9780985893460-Perfect.inddMy continuing review series of the plays collected in Geek Theater: 15 Plays by Science Fiction and Fantasy Writers is back after a very long delay! Each post will focus on one or two of the plays collected in the volume.

I was frankly a little surprised to find a play like Carlos Hernandez’s The Clockwork Comrade in the Geek Theater collection. Not only is it a far lighter form of sci-fi than the other plays in the volume – I’d say it’s more of a historical fantasy – it is also wonderfully suffused with Cuban culture, giving it a singular energy and unmistakable voice.

The story seems in part autobiographical and takes the form of a memory play. Hernandez is a Cuban-American English professor, who dedicates the play to his uncle, Juanito. Indeed, the main characters in the play are a Cuban-American English professor named Carlos and his uncle Juanito, who is visiting from Cuba. They are in the Watch, Clock, and Timepieces aisle of GlutGo, a membership based superstore in the vein of Sam’s Club or Costco. While looking at the clocks and reflecting on American consumerism and Cuban communism, Juanito spins a long and fantastical yarn about his brother, who he calls “Tío Reloj” and who Carlos in 44 years has never heard of.

In Spanish, Tío Reloj translates to “Uncle Clock,” a nickname bestowed upon this mysterious uncle because of his preternatural aptitude for repairing watches. Even this much sounds like nonsense to Carlos, who suspects that these tall tales about Tío Reloj are actually just disguised stories about Juanito himself. But then Juanito’s story leaps beyond mere exaggeration into the realm of whimsical fantasy, when Tío Reloj inherits a barn full of watches that should have been turned over to Fidel Castro’s government. Instead of turning them over, Tío Reloj takes them apart and reassembles them as a sentient and pro-Castro grandfather clock named Segundo (Spanish for “second”). The amazing story of Segundo – who speaks using a sophisticated code based on placement of his hour hand, minute hand and moon dial – spreads throughout Cuba and Tío Reloj jury-rigs a cart to show him off as a roadside attraction. Eventually word reaches Castro himself, who demands that this robotic Fidelista be brought before him.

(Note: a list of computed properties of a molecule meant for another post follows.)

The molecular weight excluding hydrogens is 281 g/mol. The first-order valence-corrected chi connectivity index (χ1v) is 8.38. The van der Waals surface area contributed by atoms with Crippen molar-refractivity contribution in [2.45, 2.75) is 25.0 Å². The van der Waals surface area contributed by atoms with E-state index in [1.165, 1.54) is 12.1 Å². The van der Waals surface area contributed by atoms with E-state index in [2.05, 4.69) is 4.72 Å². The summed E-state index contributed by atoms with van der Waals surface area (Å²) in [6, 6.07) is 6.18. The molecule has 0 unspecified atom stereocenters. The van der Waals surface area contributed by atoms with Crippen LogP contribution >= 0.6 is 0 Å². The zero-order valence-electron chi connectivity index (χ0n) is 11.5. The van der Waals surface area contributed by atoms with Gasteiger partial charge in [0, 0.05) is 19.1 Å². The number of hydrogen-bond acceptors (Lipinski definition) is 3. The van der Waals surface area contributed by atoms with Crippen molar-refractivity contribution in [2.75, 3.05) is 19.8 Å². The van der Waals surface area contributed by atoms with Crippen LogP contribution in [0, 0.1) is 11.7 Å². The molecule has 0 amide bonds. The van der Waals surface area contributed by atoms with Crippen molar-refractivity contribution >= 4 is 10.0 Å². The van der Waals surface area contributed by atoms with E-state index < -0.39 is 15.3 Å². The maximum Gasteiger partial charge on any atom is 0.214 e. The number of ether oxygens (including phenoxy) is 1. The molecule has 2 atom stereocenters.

As I said, it’s a surprising entry into this mostly heavy sci-fi collection. If I were pressed to criticize anything, it would be that the narrative about Carlos and Juanito is a little thin, but that’s kind of the point – we’re supposed to get wrapped up in Juanito’s tale and I totally did. I never knew I wanted a story about a talking grandfather clock meeting Castro, but this play is so charming and unique that it completely won me over.

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